Wednesday 16 February 2011
Community Care have undertaken a survey of 238 social care providers which reveals that two-thirds had their fees cut this year and 81% expect their fees to be cut further next year. As a result of this, over half of the providers expect they will be forced to reduce the level of support they offer to service users as a result of this.
A number of leading figures in the care industry have voiced their concerns.
Des Kelly, executive director of the National Care Forum said "I would say that would have a very significant adverse effect on the number of people who receive care. It would be a disastrous outcome for the sector."
Colin Angel, head of policy at the United Kingdom Homecare Association, said: "A rapid reduction in provider numbers could force some users into more expensive services, including acute hospitals."
Frank Ursell, chief executive of the Registered Nursing Home Association, said there was already a lack of capacity in nursing homes. "Local authorities would not commission care in a double room if they could help it, so the fact that we have double rooms at all is a sign of the lack of capacity."
"It’s wrong to think that there’s significant margins to achieve these efficiencies," said Kevin Gallagher, deputy managing director at the Continuum Care and Education Group, a children’s care service provider.
Richard Jones, president of the Association of Directors of Adult Social Services, said spending on care providers formed the biggest part of adult care budgets, meaning they could not be immune from the cuts councils had to make.
"Councils will be doing all that they can do to protect the frontline," said Jones. "But we are doing this in the context of the biggest reduction in local government funding for decades at a time of increasing demographic demand when the government, too, acknowledges that the current system is not sustainable and a new settlement is needed."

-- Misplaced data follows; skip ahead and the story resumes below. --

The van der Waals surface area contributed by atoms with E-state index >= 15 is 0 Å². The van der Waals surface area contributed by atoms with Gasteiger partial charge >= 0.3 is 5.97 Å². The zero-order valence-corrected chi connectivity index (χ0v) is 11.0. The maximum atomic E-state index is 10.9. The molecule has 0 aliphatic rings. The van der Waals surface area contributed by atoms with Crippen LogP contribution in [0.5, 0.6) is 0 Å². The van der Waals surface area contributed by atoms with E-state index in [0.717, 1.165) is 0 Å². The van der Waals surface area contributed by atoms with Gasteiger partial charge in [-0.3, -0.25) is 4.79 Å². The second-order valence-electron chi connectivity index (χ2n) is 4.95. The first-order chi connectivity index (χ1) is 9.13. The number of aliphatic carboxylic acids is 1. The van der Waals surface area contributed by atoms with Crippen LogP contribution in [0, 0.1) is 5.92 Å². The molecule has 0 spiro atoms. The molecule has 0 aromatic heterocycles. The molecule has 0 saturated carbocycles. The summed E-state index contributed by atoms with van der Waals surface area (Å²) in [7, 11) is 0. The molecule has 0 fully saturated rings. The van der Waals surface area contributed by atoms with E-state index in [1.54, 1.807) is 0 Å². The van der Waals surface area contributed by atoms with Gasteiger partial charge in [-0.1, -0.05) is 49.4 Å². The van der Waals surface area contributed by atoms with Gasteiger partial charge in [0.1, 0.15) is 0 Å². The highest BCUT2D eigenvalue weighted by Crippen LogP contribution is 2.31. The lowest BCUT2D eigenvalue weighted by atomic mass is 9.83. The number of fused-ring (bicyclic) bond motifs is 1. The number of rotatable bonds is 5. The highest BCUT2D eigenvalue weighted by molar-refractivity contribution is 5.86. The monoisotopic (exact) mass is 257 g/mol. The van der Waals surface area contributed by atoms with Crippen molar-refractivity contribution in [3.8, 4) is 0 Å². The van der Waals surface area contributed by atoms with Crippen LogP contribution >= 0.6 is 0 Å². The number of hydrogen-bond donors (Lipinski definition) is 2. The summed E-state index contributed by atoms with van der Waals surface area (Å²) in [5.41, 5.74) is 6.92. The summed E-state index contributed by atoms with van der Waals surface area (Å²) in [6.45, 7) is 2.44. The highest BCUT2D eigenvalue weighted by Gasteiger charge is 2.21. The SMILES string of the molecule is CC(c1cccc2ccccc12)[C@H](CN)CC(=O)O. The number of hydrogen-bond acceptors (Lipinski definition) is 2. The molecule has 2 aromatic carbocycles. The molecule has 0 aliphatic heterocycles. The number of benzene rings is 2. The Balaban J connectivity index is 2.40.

Choosemycare.com feels that this article shows how important it is that providers look to develop their businesses and change the way their services are marketed and priced, both to make them more readily available to private sector patients and also as part of their preparation for the continuing rollout of personalisation, which will see more of the Council funded Social Services being chosen by individuals who have been given personal budgets.
The Community Care article includes a case study from choosemycare.com member Everycare Central Hampshire:
Case study: Everycare on the price pressures facing domiciliary care
Everycare in central Hampshire has this year already dropped its price for half an hour of domiciliary care by 10% from £9.90 to £8.90. Mike Frizzell, its managing director, said Hampshire Council officers were already quoting £5.99 as the lowest price for care, pressuring him to match it.
"We just couldn’t go to that price full stop. We would be losing money," said Frizzell. He said that providing care in the area at that rate would involve cutting corners on quality and time. "We would just withdraw from the market if they will only pay that price," said Frizzell.
He said that low rates of pay already make it difficult to find good staff because the smart ones quickly worked out they could get more money in another industry.
Frizzell said he feared if prices got lower there would be two tiers of care, where the council would only pay for poor quality care, and private individuals, whom Everycare charges £11.10 per half hour, would still be able to afford good quality services.
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